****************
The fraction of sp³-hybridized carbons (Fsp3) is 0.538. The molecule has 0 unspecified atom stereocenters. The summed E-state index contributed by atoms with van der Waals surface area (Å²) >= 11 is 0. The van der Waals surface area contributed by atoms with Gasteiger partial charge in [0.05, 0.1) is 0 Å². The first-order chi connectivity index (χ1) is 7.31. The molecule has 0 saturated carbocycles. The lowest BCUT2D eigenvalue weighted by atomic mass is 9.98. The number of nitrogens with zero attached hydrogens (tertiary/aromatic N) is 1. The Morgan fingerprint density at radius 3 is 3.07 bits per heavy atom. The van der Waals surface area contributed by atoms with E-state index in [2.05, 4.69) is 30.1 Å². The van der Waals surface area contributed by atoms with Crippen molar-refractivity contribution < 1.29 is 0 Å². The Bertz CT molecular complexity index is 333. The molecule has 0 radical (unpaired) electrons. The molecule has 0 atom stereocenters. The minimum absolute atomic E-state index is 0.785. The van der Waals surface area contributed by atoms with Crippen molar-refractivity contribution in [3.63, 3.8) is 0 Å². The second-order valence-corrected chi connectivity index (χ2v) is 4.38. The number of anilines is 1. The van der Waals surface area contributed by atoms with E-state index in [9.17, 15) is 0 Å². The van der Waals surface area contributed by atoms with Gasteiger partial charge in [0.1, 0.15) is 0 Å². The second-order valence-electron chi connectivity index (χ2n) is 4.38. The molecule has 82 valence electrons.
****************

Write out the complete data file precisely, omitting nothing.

The fraction of sp³-hybridized carbons (Fsp3) is 0.538. The molecule has 0 unspecified atom stereocenters. The summed E-state index contributed by atoms with van der Waals surface area (Å²) >= 11 is 0. The van der Waals surface area contributed by atoms with Gasteiger partial charge in [0.05, 0.1) is 0 Å². The first-order chi connectivity index (χ1) is 7.31. The molecule has 0 saturated carbocycles. The lowest BCUT2D eigenvalue weighted by atomic mass is 9.98. The number of nitrogens with zero attached hydrogens (tertiary/aromatic N) is 1. The Morgan fingerprint density at radius 3 is 3.07 bits per heavy atom. The van der Waals surface area contributed by atoms with E-state index in [2.05, 4.69) is 30.1 Å². The van der Waals surface area contributed by atoms with Crippen molar-refractivity contribution < 1.29 is 0 Å². The Bertz CT molecular complexity index is 333. The molecule has 0 radical (unpaired) electrons. The molecule has 0 atom stereocenters. The minimum absolute atomic E-state index is 0.785. The van der Waals surface area contributed by atoms with Crippen molar-refractivity contribution in [3.63, 3.8) is 0 Å². The second-order valence-corrected chi connectivity index (χ2v) is 4.38. The number of anilines is 1. The van der Waals surface area contributed by atoms with E-state index in [9.17, 15) is 0 Å². The van der Waals surface area contributed by atoms with Gasteiger partial charge in [0.1, 0.15) is 0 Å². The second-order valence-electron chi connectivity index (χ2n) is 4.38. The molecule has 82 valence electrons.